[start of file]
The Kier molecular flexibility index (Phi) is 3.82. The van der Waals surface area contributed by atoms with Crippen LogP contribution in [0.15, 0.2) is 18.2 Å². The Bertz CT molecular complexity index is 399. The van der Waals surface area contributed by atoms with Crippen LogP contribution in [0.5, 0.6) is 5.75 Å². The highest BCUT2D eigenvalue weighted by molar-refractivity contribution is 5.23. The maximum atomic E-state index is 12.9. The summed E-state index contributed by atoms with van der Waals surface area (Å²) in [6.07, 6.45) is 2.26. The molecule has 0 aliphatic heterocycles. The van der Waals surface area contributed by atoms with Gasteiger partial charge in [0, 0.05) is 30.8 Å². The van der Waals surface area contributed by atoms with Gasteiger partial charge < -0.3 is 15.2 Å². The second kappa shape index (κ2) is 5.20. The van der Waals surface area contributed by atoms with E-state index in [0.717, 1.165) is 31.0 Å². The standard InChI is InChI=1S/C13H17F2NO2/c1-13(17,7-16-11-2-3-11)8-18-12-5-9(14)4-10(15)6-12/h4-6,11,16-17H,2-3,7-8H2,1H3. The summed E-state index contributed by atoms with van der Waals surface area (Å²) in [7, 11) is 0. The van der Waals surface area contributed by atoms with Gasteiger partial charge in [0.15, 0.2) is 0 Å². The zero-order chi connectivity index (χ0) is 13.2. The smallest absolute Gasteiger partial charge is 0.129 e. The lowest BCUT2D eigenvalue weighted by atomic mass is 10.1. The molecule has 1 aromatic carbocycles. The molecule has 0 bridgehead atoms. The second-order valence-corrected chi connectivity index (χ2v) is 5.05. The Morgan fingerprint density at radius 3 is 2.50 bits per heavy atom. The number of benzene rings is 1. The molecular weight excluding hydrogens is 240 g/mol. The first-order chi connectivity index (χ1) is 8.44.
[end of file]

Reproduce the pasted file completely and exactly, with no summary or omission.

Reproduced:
The Kier molecular flexibility index (Phi) is 3.82. The van der Waals surface area contributed by atoms with Crippen LogP contribution in [0.15, 0.2) is 18.2 Å². The Bertz CT molecular complexity index is 399. The van der Waals surface area contributed by atoms with Crippen LogP contribution in [0.5, 0.6) is 5.75 Å². The highest BCUT2D eigenvalue weighted by molar-refractivity contribution is 5.23. The maximum atomic E-state index is 12.9. The summed E-state index contributed by atoms with van der Waals surface area (Å²) in [6.07, 6.45) is 2.26. The molecule has 0 aliphatic heterocycles. The van der Waals surface area contributed by atoms with Gasteiger partial charge in [0, 0.05) is 30.8 Å². The van der Waals surface area contributed by atoms with Gasteiger partial charge < -0.3 is 15.2 Å². The second kappa shape index (κ2) is 5.20. The van der Waals surface area contributed by atoms with E-state index in [0.717, 1.165) is 31.0 Å². The standard InChI is InChI=1S/C13H17F2NO2/c1-13(17,7-16-11-2-3-11)8-18-12-5-9(14)4-10(15)6-12/h4-6,11,16-17H,2-3,7-8H2,1H3. The summed E-state index contributed by atoms with van der Waals surface area (Å²) in [7, 11) is 0. The van der Waals surface area contributed by atoms with Gasteiger partial charge in [0.15, 0.2) is 0 Å². The zero-order chi connectivity index (χ0) is 13.2. The smallest absolute Gasteiger partial charge is 0.129 e. The lowest BCUT2D eigenvalue weighted by atomic mass is 10.1. The molecule has 1 aromatic carbocycles. The molecule has 0 bridgehead atoms. The second-order valence-corrected chi connectivity index (χ2v) is 5.05. The Morgan fingerprint density at radius 3 is 2.50 bits per heavy atom. The number of benzene rings is 1. The molecular weight excluding hydrogens is 240 g/mol. The first-order chi connectivity index (χ1) is 8.44.